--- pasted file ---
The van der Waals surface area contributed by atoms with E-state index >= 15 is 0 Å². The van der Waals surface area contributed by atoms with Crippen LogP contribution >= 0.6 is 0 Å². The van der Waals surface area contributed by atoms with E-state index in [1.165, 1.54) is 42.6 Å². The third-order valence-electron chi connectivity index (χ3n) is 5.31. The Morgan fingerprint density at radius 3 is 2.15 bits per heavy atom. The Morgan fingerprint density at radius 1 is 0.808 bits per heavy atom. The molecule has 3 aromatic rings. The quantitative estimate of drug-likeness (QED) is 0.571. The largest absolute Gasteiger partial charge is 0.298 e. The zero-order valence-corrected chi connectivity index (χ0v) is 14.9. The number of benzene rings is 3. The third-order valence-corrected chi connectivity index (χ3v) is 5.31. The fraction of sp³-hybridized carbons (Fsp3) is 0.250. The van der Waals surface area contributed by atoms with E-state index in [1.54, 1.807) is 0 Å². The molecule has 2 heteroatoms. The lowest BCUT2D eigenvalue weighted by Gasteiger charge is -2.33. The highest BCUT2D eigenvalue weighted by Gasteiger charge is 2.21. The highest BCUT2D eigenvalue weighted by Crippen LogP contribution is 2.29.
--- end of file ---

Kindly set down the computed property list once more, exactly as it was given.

The van der Waals surface area contributed by atoms with E-state index >= 15 is 0 Å². The van der Waals surface area contributed by atoms with Crippen LogP contribution >= 0.6 is 0 Å². The van der Waals surface area contributed by atoms with E-state index in [1.165, 1.54) is 42.6 Å². The third-order valence-electron chi connectivity index (χ3n) is 5.31. The Morgan fingerprint density at radius 3 is 2.15 bits per heavy atom. The Morgan fingerprint density at radius 1 is 0.808 bits per heavy atom. The molecule has 3 aromatic rings. The quantitative estimate of drug-likeness (QED) is 0.571. The largest absolute Gasteiger partial charge is 0.298 e. The zero-order valence-corrected chi connectivity index (χ0v) is 14.9. The number of benzene rings is 3. The third-order valence-corrected chi connectivity index (χ3v) is 5.31. The fraction of sp³-hybridized carbons (Fsp3) is 0.250. The van der Waals surface area contributed by atoms with E-state index in [1.54, 1.807) is 0 Å². The molecule has 2 heteroatoms. The lowest BCUT2D eigenvalue weighted by Gasteiger charge is -2.33. The highest BCUT2D eigenvalue weighted by Gasteiger charge is 2.21. The highest BCUT2D eigenvalue weighted by Crippen LogP contribution is 2.29.